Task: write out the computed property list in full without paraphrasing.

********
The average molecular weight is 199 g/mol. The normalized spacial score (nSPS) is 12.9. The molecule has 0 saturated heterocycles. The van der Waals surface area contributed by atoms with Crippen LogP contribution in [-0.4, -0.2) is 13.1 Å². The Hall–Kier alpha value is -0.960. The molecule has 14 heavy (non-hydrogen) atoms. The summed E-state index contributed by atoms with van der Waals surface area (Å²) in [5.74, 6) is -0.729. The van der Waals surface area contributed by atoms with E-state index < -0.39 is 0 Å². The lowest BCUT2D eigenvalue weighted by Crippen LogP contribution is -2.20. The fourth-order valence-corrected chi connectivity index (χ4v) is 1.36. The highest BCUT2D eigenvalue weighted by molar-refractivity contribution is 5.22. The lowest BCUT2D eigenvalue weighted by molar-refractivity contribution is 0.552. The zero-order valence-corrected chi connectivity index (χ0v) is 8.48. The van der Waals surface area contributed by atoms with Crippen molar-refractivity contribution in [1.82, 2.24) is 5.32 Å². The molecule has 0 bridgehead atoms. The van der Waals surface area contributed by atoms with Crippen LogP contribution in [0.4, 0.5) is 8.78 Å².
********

The average molecular weight is 199 g/mol. The normalized spacial score (nSPS) is 12.9. The molecule has 0 saturated heterocycles. The van der Waals surface area contributed by atoms with Crippen LogP contribution in [-0.4, -0.2) is 13.1 Å². The Hall–Kier alpha value is -0.960. The molecule has 14 heavy (non-hydrogen) atoms. The summed E-state index contributed by atoms with van der Waals surface area (Å²) in [5.74, 6) is -0.729. The van der Waals surface area contributed by atoms with E-state index < -0.39 is 0 Å². The lowest BCUT2D eigenvalue weighted by Crippen LogP contribution is -2.20. The fourth-order valence-corrected chi connectivity index (χ4v) is 1.36. The highest BCUT2D eigenvalue weighted by molar-refractivity contribution is 5.22. The lowest BCUT2D eigenvalue weighted by molar-refractivity contribution is 0.552. The zero-order valence-corrected chi connectivity index (χ0v) is 8.48. The van der Waals surface area contributed by atoms with Crippen molar-refractivity contribution in [1.82, 2.24) is 5.32 Å². The molecule has 0 bridgehead atoms. The van der Waals surface area contributed by atoms with Crippen LogP contribution in [0.4, 0.5) is 8.78 Å².